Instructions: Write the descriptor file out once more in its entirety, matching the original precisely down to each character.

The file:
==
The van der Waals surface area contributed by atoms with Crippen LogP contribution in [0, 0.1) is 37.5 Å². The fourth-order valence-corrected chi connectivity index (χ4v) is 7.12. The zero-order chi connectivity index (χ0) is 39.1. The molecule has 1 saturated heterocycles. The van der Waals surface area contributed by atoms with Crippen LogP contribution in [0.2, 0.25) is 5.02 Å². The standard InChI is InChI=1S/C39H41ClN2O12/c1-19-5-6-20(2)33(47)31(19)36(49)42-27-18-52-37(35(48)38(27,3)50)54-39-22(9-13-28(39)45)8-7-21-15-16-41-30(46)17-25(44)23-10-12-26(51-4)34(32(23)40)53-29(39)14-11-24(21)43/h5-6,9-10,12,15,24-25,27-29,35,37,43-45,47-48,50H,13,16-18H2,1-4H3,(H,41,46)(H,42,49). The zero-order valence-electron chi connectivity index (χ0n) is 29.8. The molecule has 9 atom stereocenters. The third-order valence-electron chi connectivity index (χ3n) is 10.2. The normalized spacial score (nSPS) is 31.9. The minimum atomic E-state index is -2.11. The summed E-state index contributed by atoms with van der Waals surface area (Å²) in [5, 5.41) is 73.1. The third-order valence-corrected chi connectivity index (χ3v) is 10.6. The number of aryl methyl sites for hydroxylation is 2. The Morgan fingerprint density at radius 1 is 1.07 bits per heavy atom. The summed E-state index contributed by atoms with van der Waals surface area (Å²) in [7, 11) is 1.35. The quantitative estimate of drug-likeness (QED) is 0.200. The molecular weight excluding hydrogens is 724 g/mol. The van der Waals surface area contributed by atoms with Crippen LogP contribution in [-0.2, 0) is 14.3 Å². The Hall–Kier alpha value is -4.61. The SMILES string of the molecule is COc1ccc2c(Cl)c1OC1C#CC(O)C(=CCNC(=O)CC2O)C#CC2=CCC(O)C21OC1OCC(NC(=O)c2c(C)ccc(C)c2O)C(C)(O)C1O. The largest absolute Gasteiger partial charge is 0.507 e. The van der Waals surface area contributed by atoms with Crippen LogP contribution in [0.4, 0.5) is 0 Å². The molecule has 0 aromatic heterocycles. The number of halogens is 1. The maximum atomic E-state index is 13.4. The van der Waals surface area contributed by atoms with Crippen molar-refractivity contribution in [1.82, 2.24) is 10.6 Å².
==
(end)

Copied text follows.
The van der Waals surface area contributed by atoms with Crippen LogP contribution in [0, 0.1) is 37.5 Å². The fourth-order valence-corrected chi connectivity index (χ4v) is 7.12. The zero-order chi connectivity index (χ0) is 39.1. The molecule has 1 saturated heterocycles. The van der Waals surface area contributed by atoms with Crippen LogP contribution in [0.2, 0.25) is 5.02 Å². The standard InChI is InChI=1S/C39H41ClN2O12/c1-19-5-6-20(2)33(47)31(19)36(49)42-27-18-52-37(35(48)38(27,3)50)54-39-22(9-13-28(39)45)8-7-21-15-16-41-30(46)17-25(44)23-10-12-26(51-4)34(32(23)40)53-29(39)14-11-24(21)43/h5-6,9-10,12,15,24-25,27-29,35,37,43-45,47-48,50H,13,16-18H2,1-4H3,(H,41,46)(H,42,49). The zero-order valence-electron chi connectivity index (χ0n) is 29.8. The molecule has 9 atom stereocenters. The third-order valence-electron chi connectivity index (χ3n) is 10.2. The normalized spacial score (nSPS) is 31.9. The minimum atomic E-state index is -2.11. The summed E-state index contributed by atoms with van der Waals surface area (Å²) in [5, 5.41) is 73.1. The third-order valence-corrected chi connectivity index (χ3v) is 10.6. The number of aryl methyl sites for hydroxylation is 2. The Morgan fingerprint density at radius 1 is 1.07 bits per heavy atom. The summed E-state index contributed by atoms with van der Waals surface area (Å²) in [7, 11) is 1.35. The quantitative estimate of drug-likeness (QED) is 0.200. The molecular weight excluding hydrogens is 724 g/mol. The van der Waals surface area contributed by atoms with Crippen LogP contribution in [-0.2, 0) is 14.3 Å². The Hall–Kier alpha value is -4.61. The SMILES string of the molecule is COc1ccc2c(Cl)c1OC1C#CC(O)C(=CCNC(=O)CC2O)C#CC2=CCC(O)C21OC1OCC(NC(=O)c2c(C)ccc(C)c2O)C(C)(O)C1O. The largest absolute Gasteiger partial charge is 0.507 e. The van der Waals surface area contributed by atoms with Crippen LogP contribution in [0.4, 0.5) is 0 Å². The molecule has 0 aromatic heterocycles. The number of halogens is 1. The maximum atomic E-state index is 13.4. The van der Waals surface area contributed by atoms with Crippen molar-refractivity contribution in [1.82, 2.24) is 10.6 Å².